1. Shop in person: If you feel comfortable going out and shopping or dining, please do so.  Often sitting down at a restaurant, many people get a glass of wine or a beer with our food resulting in a nice dining experience and a higher ticket for the restaurant. Go into a retailer and shop.  Now would be a great time to pick up future birthday or anniversary gifts, plus individuals can shop while there is less traffic.
  2. Shop Online: If you would prefer to carry out food, consider picking up from a local business once a week. Supporting local restaurants via carry out is a great way to keep businesses open and people employed.  If you do not want to shop in person and would like to shop locally from home, try our option. You can find many of our local stores there and shop from them just like you would from their own websites, but in one place.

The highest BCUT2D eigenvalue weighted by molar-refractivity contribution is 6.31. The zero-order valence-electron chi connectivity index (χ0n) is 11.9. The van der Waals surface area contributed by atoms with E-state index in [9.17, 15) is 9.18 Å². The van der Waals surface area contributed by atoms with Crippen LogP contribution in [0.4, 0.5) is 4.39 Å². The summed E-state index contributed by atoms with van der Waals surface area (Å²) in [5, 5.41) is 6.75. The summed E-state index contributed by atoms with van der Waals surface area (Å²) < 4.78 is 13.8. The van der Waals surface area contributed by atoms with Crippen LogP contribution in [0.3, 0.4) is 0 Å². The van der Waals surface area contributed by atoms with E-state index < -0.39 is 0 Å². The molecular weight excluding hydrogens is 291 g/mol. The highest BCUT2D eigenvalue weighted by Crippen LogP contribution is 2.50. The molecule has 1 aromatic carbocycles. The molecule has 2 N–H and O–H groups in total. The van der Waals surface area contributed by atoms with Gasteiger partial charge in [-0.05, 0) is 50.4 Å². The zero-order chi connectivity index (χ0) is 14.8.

3. Pick-up and delivery: Many stores have delivery or curbside pick-up options.  Call, place your order, drive up and get your items.  Easy!  Some local businesses will even leave their items on your doorstep. Easier!
  4. Leave a business a positive review:  Take an afternoon and leave a positive review for your favorite businesses.  Many people look at reviews when making a purchase, so let’s tell everyone how great our Zionsville shops and restaurants are!  Good places to leave a review are Google, Yelp or Facebook.
  5. Encourage friends and family to shop locally: It’s simple, right? By encouraging those outside of the Village to shop our Main Street, we increase the customer base of businesses and help others discover the many treasures that we have downtown. Just tell two friends, and they’ll tell two friends, and so on and so on and so on!

(tips courtesy of the Zionsville Chamber of Commerce)